A relatively late bloomer, Bill White developed into one of the game's steadiest defensemen. Although he didn't play in the NHL until he was 28 years old, he enjoyed an exemplary 11-year career. While playing with the Chicago Black Hawks, he formed one of the top blue line tandems in the league with Pat Stapleton. He was an effective positional rearguard who didn't have to play rough to achieve his goals.
A solid performer with the junior Toronto Marlboros from 1956 to 1960, White was a respected leader who served as team captain for part of his OHA tenure. He then went on to spend most of his first eight years as a pro in the AHL. He was developing in Rochester in preparation for a chance to play with the Maple Leafs when a trade sent him to "Eddie Shore's graveyard" in Springfield. Chicago tried to acquire the lanky defender but, as was his style, Shore demanded too much in return. In the meantime, White's mental toughness and defensive game were strengthened as he played under one of the strictest coaches in the history of the game. In May 1967 White finally caught a break when his rights were acquired by the expansion Los Angeles Kings. White went on to demonstrate the benefit of increased roster space for NHL-caliber players.
White scored 38 points in 74 games as a "rookie" in 1967-68 and helped solidify the club's blue line. Many felt he outplayed Calder Trophy winner Derek Sanderson, but the fact that he was 28 years old may have played a role in his not winning the top rookie honors. He played one more full season on the West Coast and led all West Division backliners with 28 assists. Then his career changed forever when he was involved in a multi-player trade with Chicago in February 1970. The Hawks were in the midst of jumping from last to first in the standings in one season and were assembling a top-flight defensive unit to play Billy Reay's style of hockey.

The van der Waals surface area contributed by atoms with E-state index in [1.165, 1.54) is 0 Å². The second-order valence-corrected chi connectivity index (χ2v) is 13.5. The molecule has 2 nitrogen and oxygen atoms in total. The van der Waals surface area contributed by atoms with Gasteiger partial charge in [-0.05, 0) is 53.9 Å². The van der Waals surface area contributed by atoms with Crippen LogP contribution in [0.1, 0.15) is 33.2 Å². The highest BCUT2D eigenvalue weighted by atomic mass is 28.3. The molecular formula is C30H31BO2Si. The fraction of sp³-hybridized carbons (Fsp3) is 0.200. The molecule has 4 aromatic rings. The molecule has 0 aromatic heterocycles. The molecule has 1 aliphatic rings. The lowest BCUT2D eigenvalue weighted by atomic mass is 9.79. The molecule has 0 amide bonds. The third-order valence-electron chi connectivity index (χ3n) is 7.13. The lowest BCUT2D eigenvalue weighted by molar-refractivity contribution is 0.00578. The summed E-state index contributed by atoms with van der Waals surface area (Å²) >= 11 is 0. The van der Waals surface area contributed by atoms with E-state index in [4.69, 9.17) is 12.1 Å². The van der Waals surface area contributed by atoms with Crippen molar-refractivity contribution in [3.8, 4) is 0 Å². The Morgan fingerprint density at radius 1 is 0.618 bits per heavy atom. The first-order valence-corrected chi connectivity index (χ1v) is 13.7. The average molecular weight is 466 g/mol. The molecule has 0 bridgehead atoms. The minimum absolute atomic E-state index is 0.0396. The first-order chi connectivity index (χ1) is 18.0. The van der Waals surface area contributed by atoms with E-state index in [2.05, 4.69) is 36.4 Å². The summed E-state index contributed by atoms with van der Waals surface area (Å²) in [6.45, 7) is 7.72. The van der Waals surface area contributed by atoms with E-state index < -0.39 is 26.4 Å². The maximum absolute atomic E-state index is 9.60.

It was in the Windy City with defense partner Pat Stapleton, that White found his niche as a pro. Playing superb defense and making smart offensive plays when called upon, White helped the Black Hawks reach the Stanley Cup finals in 1971 and 1973 and was placed on the NHL Second All-Star Team for three straight years from 1972 to 1974.
A high point in his career came when he played seven of the eight games for Canada in the 1972 Summit Series versus the USSR. White's only goal of the series was a crucial one that tied the score 3-3 in the second period of the eighth and deciding match. It was his textbook defense and ability to thwart opposition attacks without ending up in the penalty box that made White such an important member of the blue line corps.
White remained a pillar on the Chicago defense after his long-time partner Stapleton joined the WHA in 1973. White's career was ended by an injury he suffered during the 1976 quarterfinals versus the Montreal Canadiens. While chasing a puck in the corner, Habs forwards Doug Jarvis and Bob Gainey converged on him, causing White to fall awkwardly into the boards. He was diagnosed with an injury to the cervical nerves route and wasn't able to gain full use of his right arm for months.
White stepped in to coach the Hawks during the last four months of the 1976-77 schedule after Billy Reay was fired, though he did not return the following season.